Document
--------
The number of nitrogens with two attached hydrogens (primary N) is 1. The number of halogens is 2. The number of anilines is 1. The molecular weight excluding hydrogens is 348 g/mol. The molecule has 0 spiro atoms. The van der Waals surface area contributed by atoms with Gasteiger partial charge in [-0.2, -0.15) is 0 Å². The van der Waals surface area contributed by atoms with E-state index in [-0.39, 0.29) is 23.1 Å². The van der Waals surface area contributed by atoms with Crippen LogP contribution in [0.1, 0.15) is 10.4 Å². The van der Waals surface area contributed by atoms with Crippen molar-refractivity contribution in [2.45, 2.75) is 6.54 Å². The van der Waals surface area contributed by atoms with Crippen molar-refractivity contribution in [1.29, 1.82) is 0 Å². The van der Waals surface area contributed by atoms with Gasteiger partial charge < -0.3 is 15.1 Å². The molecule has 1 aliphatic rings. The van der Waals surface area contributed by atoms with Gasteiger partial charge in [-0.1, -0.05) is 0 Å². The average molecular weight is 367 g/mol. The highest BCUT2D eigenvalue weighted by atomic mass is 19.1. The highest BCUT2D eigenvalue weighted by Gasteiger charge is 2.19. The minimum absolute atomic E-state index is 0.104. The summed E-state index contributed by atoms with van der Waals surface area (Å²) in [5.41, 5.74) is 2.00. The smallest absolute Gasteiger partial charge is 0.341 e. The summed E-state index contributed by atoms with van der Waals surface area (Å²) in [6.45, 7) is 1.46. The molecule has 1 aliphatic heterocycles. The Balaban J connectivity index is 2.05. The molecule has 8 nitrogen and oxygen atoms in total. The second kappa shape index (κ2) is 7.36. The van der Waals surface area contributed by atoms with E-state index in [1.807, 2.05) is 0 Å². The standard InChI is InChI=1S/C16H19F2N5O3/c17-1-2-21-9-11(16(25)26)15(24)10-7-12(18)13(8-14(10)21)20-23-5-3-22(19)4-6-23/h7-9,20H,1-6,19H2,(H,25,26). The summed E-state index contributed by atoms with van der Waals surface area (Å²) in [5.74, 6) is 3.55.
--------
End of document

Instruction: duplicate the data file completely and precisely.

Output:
The number of nitrogens with two attached hydrogens (primary N) is 1. The number of halogens is 2. The number of anilines is 1. The molecular weight excluding hydrogens is 348 g/mol. The molecule has 0 spiro atoms. The van der Waals surface area contributed by atoms with Gasteiger partial charge in [-0.2, -0.15) is 0 Å². The van der Waals surface area contributed by atoms with E-state index in [-0.39, 0.29) is 23.1 Å². The van der Waals surface area contributed by atoms with Crippen LogP contribution in [0.1, 0.15) is 10.4 Å². The van der Waals surface area contributed by atoms with Crippen molar-refractivity contribution in [2.45, 2.75) is 6.54 Å². The van der Waals surface area contributed by atoms with Crippen molar-refractivity contribution in [1.29, 1.82) is 0 Å². The van der Waals surface area contributed by atoms with Gasteiger partial charge < -0.3 is 15.1 Å². The molecule has 1 aliphatic rings. The van der Waals surface area contributed by atoms with Gasteiger partial charge in [-0.1, -0.05) is 0 Å². The average molecular weight is 367 g/mol. The highest BCUT2D eigenvalue weighted by atomic mass is 19.1. The highest BCUT2D eigenvalue weighted by Gasteiger charge is 2.19. The minimum absolute atomic E-state index is 0.104. The summed E-state index contributed by atoms with van der Waals surface area (Å²) in [5.41, 5.74) is 2.00. The smallest absolute Gasteiger partial charge is 0.341 e. The summed E-state index contributed by atoms with van der Waals surface area (Å²) in [6.45, 7) is 1.46. The molecule has 1 aliphatic heterocycles. The Balaban J connectivity index is 2.05. The molecule has 8 nitrogen and oxygen atoms in total. The second kappa shape index (κ2) is 7.36. The van der Waals surface area contributed by atoms with E-state index in [1.807, 2.05) is 0 Å². The standard InChI is InChI=1S/C16H19F2N5O3/c17-1-2-21-9-11(16(25)26)15(24)10-7-12(18)13(8-14(10)21)20-23-5-3-22(19)4-6-23/h7-9,20H,1-6,19H2,(H,25,26). The summed E-state index contributed by atoms with van der Waals surface area (Å²) in [5.74, 6) is 3.55.